18: The Glass Cell

The Glass Cell by Patricia Highsmith

Hmm, I haven’t read any Highsmith since 2005? How did that happen? Hmm. Well, I picked up two at The Book Shop this summer so I can now rectify that. (Although, I have to say there’s something to be said for consuming a favorite author’s work slowly, especially when you know their ouevre is finite.)

In the The Glass Cell, the MC is an ordinary guy who is wrongly convicted of a crime. The first half of the book covers his six years in prison; the second half what happens when he returns “home” (i.e. to where his wife now lives). This being Highsmith, I don’t think I’m being spoilery by saying there is no cheesy TV movie–style happy ending. What happens is pretty much what you expect to happen when you’re not expecting a happy ending.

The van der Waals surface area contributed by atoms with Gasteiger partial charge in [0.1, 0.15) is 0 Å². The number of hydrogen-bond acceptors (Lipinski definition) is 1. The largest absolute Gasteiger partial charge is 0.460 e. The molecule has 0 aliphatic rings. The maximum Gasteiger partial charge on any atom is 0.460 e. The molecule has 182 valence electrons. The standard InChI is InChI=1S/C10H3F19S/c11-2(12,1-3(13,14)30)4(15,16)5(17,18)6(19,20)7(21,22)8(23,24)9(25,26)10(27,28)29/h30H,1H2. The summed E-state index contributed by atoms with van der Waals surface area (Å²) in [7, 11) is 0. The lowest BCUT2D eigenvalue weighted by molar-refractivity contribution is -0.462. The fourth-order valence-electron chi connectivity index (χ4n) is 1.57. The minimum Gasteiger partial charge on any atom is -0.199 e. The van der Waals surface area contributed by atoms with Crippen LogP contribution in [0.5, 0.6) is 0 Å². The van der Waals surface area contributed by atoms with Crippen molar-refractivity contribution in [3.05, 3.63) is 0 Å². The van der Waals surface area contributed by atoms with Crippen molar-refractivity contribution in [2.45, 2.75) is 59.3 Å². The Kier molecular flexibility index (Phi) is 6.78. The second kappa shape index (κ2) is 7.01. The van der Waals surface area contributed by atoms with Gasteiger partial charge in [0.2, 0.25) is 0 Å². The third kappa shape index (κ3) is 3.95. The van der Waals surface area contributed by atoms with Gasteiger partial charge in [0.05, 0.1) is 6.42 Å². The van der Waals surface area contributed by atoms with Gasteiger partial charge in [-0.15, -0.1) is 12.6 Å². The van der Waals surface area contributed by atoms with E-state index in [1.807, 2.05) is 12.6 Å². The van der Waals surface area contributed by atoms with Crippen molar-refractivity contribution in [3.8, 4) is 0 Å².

TGC is billed as a psychological thriller, but that’s not really accurate. It works as a psychological study, but it’s lacking the sense of suspense (I was never surprised or on the edge of my seat, er, pillow) that Highsmith’s more well-known books have. It’s not thrilling. It is sad. It was almost like reading long-form journalism (where you already know the outcome, but you’re reading to see how the MC went from A to B), rather than a novel. If you’re looking for cheery escapism, this is not your book.